Clark Hunt consoles grieving Chiefs

Chiefs chairman Clark Hunt found himself in the role of grief counselor in one of the most tragic weekends in franchise history.

From the moment he got the word on Saturday that linebacker Jovan Belcher shot and killed his girlfriend Kasandra Perkins and then shot himself at the club’s practice facility, Hunt lent all the support he could muster to his shattered team.

Hunt consoled head coach Romeo Crennel, general manager Scott Pioli and linebackers coach Gary Gibbs, who witnessed Belcher’s suicide. Hunt also visited with the grief-stricken players less than 24 hours before they would play the Carolina Panthers on Sunday.

And after the Chiefs’ remarkable 27-21 victory, Hunt told the team everyone in the room — players and coaches — all deserved one game ball, and Crennel is going to put it in a prominent place “where everybody can see it.”

“I told them in the locker room after the game how so proud I was of everybody. The coaching staff and players pulled together under the most trying of circumstances and really put their best effort out there on the field and probably played the best game they’ve played all year,” Hunt said of a game in which the Chiefs had no turnovers and one five-yard penalty. “I can’t imagine how difficult it was.

“Honestly, I didn’t know what we would see today. I was concerned the distraction might be an issue for them, but I also sensed (Saturday) night that they were really pulling together as a family.”

Hunt was still at his Dallas home on Saturday when he learned of the murder-suicide. After arriving in Kansas City, he went to the downtown hotel where the Chiefs stay on the night before home games.

“I wanted to be there with the team, with the coaches to let them know that I love them and support them, and I know what they’re going through,” Hunt said, “and particularly for the guys who were present in the parking lot when Jovan took his life. I know this has to be incredibly difficult.

“We have so many guys on the team and on the coaching staff who are really hurting. People who had spent countless hours with Jovan over the last several years, the linebacker group in particular, and I (knew) it was going to be very difficult for them. I told them all we could do in a situation like this is pull together as a family and support each other.”

The Chiefs introduced counselors to the team, and they will be available to not only the players, but to Pioli, Crennel and Gibbs, who witnessed a horror few people experience.

“As an organization we want to make sure we stay focused on them,” Hunt said of Pioli, Crennel and Gibbs. “They went in the mode of ‘Hey, we have to play a game tomorrow’ but I also know they have a lot of pain on the inside, and we need to be attentive of them and make sure it’s being addressed.”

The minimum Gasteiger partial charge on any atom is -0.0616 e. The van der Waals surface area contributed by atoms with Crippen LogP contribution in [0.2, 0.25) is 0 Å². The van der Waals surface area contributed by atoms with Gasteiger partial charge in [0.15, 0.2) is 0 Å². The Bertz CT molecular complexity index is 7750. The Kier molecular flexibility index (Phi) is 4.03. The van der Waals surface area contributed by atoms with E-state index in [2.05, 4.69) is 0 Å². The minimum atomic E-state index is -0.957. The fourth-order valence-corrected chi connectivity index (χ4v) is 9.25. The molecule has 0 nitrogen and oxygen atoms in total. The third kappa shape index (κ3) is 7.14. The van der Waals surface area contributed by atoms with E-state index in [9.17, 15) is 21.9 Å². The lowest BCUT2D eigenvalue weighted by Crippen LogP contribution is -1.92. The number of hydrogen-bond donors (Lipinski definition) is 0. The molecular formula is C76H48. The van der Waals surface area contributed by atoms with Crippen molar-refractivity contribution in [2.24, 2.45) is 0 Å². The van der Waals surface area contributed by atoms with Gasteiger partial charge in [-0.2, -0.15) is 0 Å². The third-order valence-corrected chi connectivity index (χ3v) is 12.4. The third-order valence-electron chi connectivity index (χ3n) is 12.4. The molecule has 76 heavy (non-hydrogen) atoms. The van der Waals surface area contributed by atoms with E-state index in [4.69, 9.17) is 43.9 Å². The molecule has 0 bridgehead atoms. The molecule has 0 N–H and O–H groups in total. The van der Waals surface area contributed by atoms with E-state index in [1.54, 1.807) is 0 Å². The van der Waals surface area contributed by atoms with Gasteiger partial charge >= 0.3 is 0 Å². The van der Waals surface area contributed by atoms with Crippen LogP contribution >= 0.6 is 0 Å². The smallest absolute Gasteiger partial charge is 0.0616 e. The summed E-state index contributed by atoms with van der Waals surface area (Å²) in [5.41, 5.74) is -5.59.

Hunt has been through the deaths of former Chiefs stars Joe Delaney, who drowned in 1983 and Derrick Thomas, who died in 2000 as a result of complications from an automobile accident. But nothing prepared him for this.

“I spent a fair amount of time reflecting on the other losses the organization has suffered,” Hunt said, “and no two of them are the same. Saturday, there were two victims. We lost two members of the Chiefs family.

“Kasandra was part of our Chiefs’ women’s organization, had done things in the community. My family knew her. They have a daughter now, Zoey, who’s an orphan, and I can’t imagine how difficult that is going to be.”

Hunt said he had several discussions with NFL commissioner Roger Goodell regarding postponing the game, “but at the end of the day, I decided to leave it up to Coach Crennel and the team. Romeo had been through a very traumatic event in the morning, and I felt it was up to the players. I asked Romeo to call the captains and ask the captains whether they thought we should go forward with the game.

“He did that, and, of course, the captains had been in conversation with their teammates. They unanimously believed the right thing to do was to play the game, and that’s how the decision was made.”

Still, Hunt had no idea how the Chiefs would respond on the field. They scored on four of their first five possessions and kept Carolina’s dangerous quarterback Cam Newton in check.

“They really played well, and I’m proud of them,” Hunt said, “and it doesn’t mean they won’t be thinking about the tragedy (Sunday night) because they will, and this week is going to be very difficult for them. They’ll have funerals to attend, and this is not something you get over quickly.”